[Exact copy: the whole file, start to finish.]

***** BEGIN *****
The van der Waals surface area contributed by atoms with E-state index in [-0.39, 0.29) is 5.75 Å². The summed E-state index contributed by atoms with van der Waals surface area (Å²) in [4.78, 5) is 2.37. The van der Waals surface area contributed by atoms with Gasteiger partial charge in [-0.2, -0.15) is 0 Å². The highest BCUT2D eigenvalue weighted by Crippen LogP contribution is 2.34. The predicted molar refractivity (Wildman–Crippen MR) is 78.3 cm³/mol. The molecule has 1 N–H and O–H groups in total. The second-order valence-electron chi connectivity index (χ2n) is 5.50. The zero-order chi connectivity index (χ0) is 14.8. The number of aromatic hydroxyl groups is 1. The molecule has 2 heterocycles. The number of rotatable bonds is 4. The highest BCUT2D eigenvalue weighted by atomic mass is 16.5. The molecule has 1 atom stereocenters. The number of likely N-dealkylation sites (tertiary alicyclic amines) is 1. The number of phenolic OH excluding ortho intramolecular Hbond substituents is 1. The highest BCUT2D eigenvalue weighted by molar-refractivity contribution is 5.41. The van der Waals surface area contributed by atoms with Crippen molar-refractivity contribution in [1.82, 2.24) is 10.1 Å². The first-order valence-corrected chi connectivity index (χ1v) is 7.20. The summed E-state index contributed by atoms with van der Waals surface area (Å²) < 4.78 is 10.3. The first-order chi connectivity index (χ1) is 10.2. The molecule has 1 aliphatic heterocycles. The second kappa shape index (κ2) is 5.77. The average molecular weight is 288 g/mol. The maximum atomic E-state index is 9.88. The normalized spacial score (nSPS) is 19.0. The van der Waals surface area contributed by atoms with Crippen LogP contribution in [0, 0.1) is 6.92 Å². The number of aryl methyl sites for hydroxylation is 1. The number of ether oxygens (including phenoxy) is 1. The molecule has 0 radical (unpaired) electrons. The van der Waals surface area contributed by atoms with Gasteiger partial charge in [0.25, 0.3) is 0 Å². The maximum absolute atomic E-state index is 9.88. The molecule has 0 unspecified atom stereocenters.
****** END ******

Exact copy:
The van der Waals surface area contributed by atoms with E-state index in [-0.39, 0.29) is 5.75 Å². The summed E-state index contributed by atoms with van der Waals surface area (Å²) in [4.78, 5) is 2.37. The van der Waals surface area contributed by atoms with Gasteiger partial charge in [-0.2, -0.15) is 0 Å². The highest BCUT2D eigenvalue weighted by Crippen LogP contribution is 2.34. The predicted molar refractivity (Wildman–Crippen MR) is 78.3 cm³/mol. The molecule has 1 N–H and O–H groups in total. The second-order valence-electron chi connectivity index (χ2n) is 5.50. The zero-order chi connectivity index (χ0) is 14.8. The number of aromatic hydroxyl groups is 1. The molecule has 2 heterocycles. The number of rotatable bonds is 4. The highest BCUT2D eigenvalue weighted by atomic mass is 16.5. The molecule has 1 atom stereocenters. The number of likely N-dealkylation sites (tertiary alicyclic amines) is 1. The number of phenolic OH excluding ortho intramolecular Hbond substituents is 1. The highest BCUT2D eigenvalue weighted by molar-refractivity contribution is 5.41. The van der Waals surface area contributed by atoms with Crippen molar-refractivity contribution in [1.82, 2.24) is 10.1 Å². The first-order valence-corrected chi connectivity index (χ1v) is 7.20. The summed E-state index contributed by atoms with van der Waals surface area (Å²) < 4.78 is 10.3. The first-order chi connectivity index (χ1) is 10.2. The molecule has 1 aliphatic heterocycles. The second kappa shape index (κ2) is 5.77. The average molecular weight is 288 g/mol. The maximum atomic E-state index is 9.88. The normalized spacial score (nSPS) is 19.0. The van der Waals surface area contributed by atoms with Crippen LogP contribution in [0, 0.1) is 6.92 Å². The number of aryl methyl sites for hydroxylation is 1. The number of ether oxygens (including phenoxy) is 1. The molecule has 0 radical (unpaired) electrons. The van der Waals surface area contributed by atoms with Gasteiger partial charge in [0.25, 0.3) is 0 Å². The maximum absolute atomic E-state index is 9.88. The molecule has 0 unspecified atom stereocenters.